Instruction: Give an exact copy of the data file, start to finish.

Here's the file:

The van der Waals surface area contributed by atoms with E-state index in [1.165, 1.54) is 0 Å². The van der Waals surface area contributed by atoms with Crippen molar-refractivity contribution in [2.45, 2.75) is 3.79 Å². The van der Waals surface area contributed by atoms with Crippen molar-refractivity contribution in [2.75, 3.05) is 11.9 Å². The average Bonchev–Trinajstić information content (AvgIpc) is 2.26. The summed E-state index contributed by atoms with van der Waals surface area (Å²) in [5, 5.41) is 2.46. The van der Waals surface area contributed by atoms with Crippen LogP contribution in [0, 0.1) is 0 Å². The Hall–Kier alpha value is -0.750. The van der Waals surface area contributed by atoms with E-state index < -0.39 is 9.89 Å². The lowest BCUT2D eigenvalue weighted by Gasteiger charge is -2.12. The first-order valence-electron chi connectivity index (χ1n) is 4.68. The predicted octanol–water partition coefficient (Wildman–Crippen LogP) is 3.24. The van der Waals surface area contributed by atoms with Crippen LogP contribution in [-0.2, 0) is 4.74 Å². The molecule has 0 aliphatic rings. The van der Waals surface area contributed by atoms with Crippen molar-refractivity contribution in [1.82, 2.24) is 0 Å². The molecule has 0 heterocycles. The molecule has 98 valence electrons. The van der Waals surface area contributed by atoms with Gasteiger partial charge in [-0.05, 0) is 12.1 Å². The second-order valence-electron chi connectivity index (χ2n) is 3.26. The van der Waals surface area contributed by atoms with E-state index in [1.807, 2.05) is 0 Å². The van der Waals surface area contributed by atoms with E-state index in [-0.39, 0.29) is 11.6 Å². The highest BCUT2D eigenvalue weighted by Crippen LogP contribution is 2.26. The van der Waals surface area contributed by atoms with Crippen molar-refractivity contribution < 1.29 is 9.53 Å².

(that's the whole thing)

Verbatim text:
The van der Waals surface area contributed by atoms with E-state index in [1.165, 1.54) is 0 Å². The van der Waals surface area contributed by atoms with Crippen molar-refractivity contribution in [2.45, 2.75) is 3.79 Å². The van der Waals surface area contributed by atoms with Crippen molar-refractivity contribution in [2.75, 3.05) is 11.9 Å². The average Bonchev–Trinajstić information content (AvgIpc) is 2.26. The summed E-state index contributed by atoms with van der Waals surface area (Å²) in [5, 5.41) is 2.46. The van der Waals surface area contributed by atoms with Crippen LogP contribution in [0, 0.1) is 0 Å². The Hall–Kier alpha value is -0.750. The van der Waals surface area contributed by atoms with E-state index < -0.39 is 9.89 Å². The lowest BCUT2D eigenvalue weighted by Gasteiger charge is -2.12. The first-order valence-electron chi connectivity index (χ1n) is 4.68. The predicted octanol–water partition coefficient (Wildman–Crippen LogP) is 3.24. The van der Waals surface area contributed by atoms with Crippen LogP contribution in [-0.2, 0) is 4.74 Å². The molecule has 0 aliphatic rings. The van der Waals surface area contributed by atoms with Crippen molar-refractivity contribution in [1.82, 2.24) is 0 Å². The molecule has 0 heterocycles. The molecule has 98 valence electrons. The van der Waals surface area contributed by atoms with Gasteiger partial charge in [-0.05, 0) is 12.1 Å². The second-order valence-electron chi connectivity index (χ2n) is 3.26. The van der Waals surface area contributed by atoms with E-state index in [1.807, 2.05) is 0 Å². The van der Waals surface area contributed by atoms with E-state index in [-0.39, 0.29) is 11.6 Å². The highest BCUT2D eigenvalue weighted by Crippen LogP contribution is 2.26. The van der Waals surface area contributed by atoms with Crippen molar-refractivity contribution < 1.29 is 9.53 Å².